The game of chess helped this village escape from gambling and alcoholism
A small seed sown by C. Unnikrishnan has not only helped Marottical escape from the clutches of social vices, but also has given it a completely new identity – ‘The Chess Village’.
Chess might seem to be a very easy game to play at first. As an outsider who has never played the game might well argue as to why chess should not be called a sport like it in no manner test the players' physical strength and abilities.
But, the reality is far different. Even a 15 minutes a rapid game of chess can drain a player mentally and physically just from its intensity. And once you start indulging in chess, it grows on you, much like addictions to alcohol and smoking; you cannot really come out of it.
This is what exactly happened to the villagers of Marottichal in Kerala.
A village located in a remote forest area in Northern Kerala, Marottichal was known infamous for vices like alcoholism and gambling in the 1960s and 70s. The majority of the villagers brewed their own alcohol, especially toddy, and were highly addicted to it.
If you thought drinking was the only problem, it certainly was not. Social issues like domestic violence and gambling, which tagged along with excessive drinking, were an addition. In essence, Marottichal was in a total mess.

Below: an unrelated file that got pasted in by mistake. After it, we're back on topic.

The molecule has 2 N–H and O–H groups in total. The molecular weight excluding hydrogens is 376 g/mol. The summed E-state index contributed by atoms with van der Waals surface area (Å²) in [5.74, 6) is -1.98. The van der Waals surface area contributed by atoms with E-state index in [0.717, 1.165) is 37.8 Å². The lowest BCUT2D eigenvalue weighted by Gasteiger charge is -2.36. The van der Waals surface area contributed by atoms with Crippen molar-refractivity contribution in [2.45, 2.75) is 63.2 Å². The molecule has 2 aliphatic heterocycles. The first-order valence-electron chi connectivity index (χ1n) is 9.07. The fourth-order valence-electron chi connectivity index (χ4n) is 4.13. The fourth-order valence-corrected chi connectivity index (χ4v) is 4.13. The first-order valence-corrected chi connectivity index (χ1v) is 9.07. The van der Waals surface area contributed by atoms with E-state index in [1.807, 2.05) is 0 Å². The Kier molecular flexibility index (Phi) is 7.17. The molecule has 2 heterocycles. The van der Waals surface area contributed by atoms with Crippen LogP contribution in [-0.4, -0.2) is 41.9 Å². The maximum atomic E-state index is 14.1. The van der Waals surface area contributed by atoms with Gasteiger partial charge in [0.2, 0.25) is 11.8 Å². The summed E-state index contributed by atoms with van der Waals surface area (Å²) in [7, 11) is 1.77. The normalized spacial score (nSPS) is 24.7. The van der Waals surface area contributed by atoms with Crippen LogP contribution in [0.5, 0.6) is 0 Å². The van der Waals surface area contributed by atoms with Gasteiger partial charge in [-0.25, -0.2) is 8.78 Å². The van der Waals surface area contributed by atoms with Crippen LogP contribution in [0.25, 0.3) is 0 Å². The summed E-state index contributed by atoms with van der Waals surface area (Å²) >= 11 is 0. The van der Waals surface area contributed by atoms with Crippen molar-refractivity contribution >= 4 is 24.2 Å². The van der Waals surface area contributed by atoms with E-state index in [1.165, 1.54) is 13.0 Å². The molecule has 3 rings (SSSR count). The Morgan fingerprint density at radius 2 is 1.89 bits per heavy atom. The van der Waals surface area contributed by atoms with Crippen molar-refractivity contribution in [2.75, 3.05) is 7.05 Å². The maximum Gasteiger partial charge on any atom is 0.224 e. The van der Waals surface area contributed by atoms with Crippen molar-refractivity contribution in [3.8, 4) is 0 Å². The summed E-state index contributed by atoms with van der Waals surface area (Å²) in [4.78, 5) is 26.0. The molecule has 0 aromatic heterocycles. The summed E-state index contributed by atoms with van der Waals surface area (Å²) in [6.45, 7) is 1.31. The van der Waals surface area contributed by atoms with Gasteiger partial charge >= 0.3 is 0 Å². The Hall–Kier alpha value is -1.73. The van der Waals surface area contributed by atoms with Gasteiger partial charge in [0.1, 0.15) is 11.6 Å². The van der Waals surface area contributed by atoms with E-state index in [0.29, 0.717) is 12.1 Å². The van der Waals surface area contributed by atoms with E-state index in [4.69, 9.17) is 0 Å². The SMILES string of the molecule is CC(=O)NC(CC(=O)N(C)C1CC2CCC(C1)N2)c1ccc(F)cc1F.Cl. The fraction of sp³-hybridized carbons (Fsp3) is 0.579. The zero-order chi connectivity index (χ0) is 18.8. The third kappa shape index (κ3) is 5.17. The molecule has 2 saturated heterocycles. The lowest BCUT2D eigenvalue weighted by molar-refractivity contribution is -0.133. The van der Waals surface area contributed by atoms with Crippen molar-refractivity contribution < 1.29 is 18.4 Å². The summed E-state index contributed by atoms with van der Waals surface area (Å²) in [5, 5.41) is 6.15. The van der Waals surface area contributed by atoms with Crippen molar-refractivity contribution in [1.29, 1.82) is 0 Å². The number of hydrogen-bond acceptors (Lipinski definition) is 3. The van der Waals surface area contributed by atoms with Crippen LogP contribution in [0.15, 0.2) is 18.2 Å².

The sane people in the village tried everything they could to stop this from wreaking havoc. They asked the excise officials to raid the village to get rid of alcohol, but such was the addiction that nothing worked.
This was until a tea shop owner, C. Unnikrishnan came along. Having developed a keen interest in the sport while he was working in the nearby town of Kallur, Unnikrishnan decided to teach chess to his fellow villagers when he returned and opened a tea shop.
And to everyone's surprise, chess took off in Marottichal just in a matter of months. The villagers of Marottichal were suddenly addicted to chess and the graph for alcoholism and gambling fell drastically.
In the present time, every single household in this remote village has at least one person who practices the game of chess. The impact of the game has been such that there are even talks of including chess in the syllabus of school-going kids.
Not only does Marottichal have people from across the globe flocking down to experience the chess culture, it also boasts an Asian record of 1000 players playing the sport at the same time.
A small seed sown by C. Unnikrishnan has not only helped Marottical escape from the clutches of social vices, but also has given it a completely new identity – 'The Chess Village'.